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Avenue, and the rest of the people stayed for the rest of the rally. I’m actually the last speaker at the rally. You know, I’m just like, “Let me keep this short because people came in to march and we should march. And if we’re serious we should use this moment to be just the beginning.”

We marched a long-ass time. It was exciting—it was like the energy just won’t fucking quit there. So at the end of the march, we do open mics so that people can say stuff, and people just don’t want to go home. And I’m like, “Oh, okay, well, I guess we’re gonna march some more—but also, what are we doing for the future?” And people were like, “We want to show up tomorrow.” And so tomorrow they did show up, and the next day and the next day and the next day after that.

[EARLY DAYS]

EMILY WOLFENBARGER, 38

KNOXVILLE, TENNESSEE

It was a really, really hot day. I remember that because a few people got heat stroke and it was early on, at least in Tennessee, where masking was becoming more common. We walked about two and a half miles from the civic center to the courthouse downtown in Maryville. And one of the big things I remember is just wearing a mask in that amount of heat was physically difficult.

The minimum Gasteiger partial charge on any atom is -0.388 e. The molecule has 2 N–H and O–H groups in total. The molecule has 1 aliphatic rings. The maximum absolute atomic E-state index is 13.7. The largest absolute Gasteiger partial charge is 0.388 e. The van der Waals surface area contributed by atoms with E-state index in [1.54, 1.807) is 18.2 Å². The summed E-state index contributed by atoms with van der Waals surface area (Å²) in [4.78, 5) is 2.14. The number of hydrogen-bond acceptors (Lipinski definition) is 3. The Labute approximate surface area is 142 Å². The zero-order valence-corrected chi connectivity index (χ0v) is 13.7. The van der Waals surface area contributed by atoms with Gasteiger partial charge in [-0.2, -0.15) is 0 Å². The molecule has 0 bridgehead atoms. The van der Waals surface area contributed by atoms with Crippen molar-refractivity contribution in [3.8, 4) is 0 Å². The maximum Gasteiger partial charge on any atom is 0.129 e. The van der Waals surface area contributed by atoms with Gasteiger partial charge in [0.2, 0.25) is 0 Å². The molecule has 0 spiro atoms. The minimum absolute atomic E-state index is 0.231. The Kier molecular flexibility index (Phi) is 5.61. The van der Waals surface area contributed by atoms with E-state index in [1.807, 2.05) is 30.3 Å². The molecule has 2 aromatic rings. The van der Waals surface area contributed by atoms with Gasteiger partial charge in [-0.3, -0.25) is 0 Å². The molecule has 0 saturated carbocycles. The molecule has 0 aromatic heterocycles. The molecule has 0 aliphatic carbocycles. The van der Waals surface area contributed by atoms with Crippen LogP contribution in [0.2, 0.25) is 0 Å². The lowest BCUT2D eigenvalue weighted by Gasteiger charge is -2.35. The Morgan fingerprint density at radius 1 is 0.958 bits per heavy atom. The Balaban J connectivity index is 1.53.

My parents were really active with the pro-life movement in the late Eighties and early Nineties. And they both protested full-time for a couple of years there. So I kind of grew up on the picket lines, holding signs and making marches and whatnot. But not as an adult. It’s not something I ever chose for myself since I was just a child. And since Trump was elected I hadn’t read hardly a headline. Then, with COVID, I started feeling like I needed to have a sense of what was going on nationally and globally. So I started plugging back in and listening to what was going on in current events and kind of just trying to become more active and get my bearings again. And then, the week of George Floyd’s death was a real pivot point for me to

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